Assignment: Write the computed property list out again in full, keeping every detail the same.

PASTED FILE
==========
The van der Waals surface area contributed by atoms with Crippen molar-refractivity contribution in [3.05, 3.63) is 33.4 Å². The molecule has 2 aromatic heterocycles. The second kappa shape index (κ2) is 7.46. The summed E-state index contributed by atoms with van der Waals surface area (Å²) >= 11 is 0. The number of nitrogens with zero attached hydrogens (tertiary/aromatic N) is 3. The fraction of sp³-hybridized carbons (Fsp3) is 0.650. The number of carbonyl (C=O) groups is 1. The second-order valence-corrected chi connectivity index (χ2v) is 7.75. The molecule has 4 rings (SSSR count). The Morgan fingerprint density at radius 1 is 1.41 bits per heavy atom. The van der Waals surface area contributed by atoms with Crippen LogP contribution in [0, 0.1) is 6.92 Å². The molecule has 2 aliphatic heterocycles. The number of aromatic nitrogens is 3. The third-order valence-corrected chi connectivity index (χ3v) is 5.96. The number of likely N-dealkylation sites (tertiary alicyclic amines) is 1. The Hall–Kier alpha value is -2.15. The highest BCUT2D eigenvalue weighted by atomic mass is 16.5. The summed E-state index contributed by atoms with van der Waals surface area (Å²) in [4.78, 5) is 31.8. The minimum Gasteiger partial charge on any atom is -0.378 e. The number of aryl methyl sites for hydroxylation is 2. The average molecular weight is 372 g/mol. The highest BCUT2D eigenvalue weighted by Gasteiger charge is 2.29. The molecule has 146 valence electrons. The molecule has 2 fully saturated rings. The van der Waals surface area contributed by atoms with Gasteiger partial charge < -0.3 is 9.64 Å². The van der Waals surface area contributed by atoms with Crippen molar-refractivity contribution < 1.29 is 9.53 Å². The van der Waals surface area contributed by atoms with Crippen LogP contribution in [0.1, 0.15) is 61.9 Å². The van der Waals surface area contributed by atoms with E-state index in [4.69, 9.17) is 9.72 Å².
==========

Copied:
The van der Waals surface area contributed by atoms with Crippen molar-refractivity contribution in [3.05, 3.63) is 33.4 Å². The molecule has 2 aromatic heterocycles. The second kappa shape index (κ2) is 7.46. The summed E-state index contributed by atoms with van der Waals surface area (Å²) >= 11 is 0. The number of nitrogens with zero attached hydrogens (tertiary/aromatic N) is 3. The fraction of sp³-hybridized carbons (Fsp3) is 0.650. The number of carbonyl (C=O) groups is 1. The second-order valence-corrected chi connectivity index (χ2v) is 7.75. The molecule has 4 rings (SSSR count). The Morgan fingerprint density at radius 1 is 1.41 bits per heavy atom. The van der Waals surface area contributed by atoms with Crippen LogP contribution in [0, 0.1) is 6.92 Å². The molecule has 2 aliphatic heterocycles. The number of aromatic nitrogens is 3. The third-order valence-corrected chi connectivity index (χ3v) is 5.96. The number of likely N-dealkylation sites (tertiary alicyclic amines) is 1. The Hall–Kier alpha value is -2.15. The highest BCUT2D eigenvalue weighted by atomic mass is 16.5. The summed E-state index contributed by atoms with van der Waals surface area (Å²) in [4.78, 5) is 31.8. The minimum Gasteiger partial charge on any atom is -0.378 e. The number of aryl methyl sites for hydroxylation is 2. The average molecular weight is 372 g/mol. The highest BCUT2D eigenvalue weighted by Gasteiger charge is 2.29. The molecule has 146 valence electrons. The molecule has 2 fully saturated rings. The van der Waals surface area contributed by atoms with Gasteiger partial charge < -0.3 is 9.64 Å². The van der Waals surface area contributed by atoms with Crippen molar-refractivity contribution < 1.29 is 9.53 Å². The van der Waals surface area contributed by atoms with Crippen LogP contribution in [0.1, 0.15) is 61.9 Å². The van der Waals surface area contributed by atoms with E-state index in [4.69, 9.17) is 9.72 Å².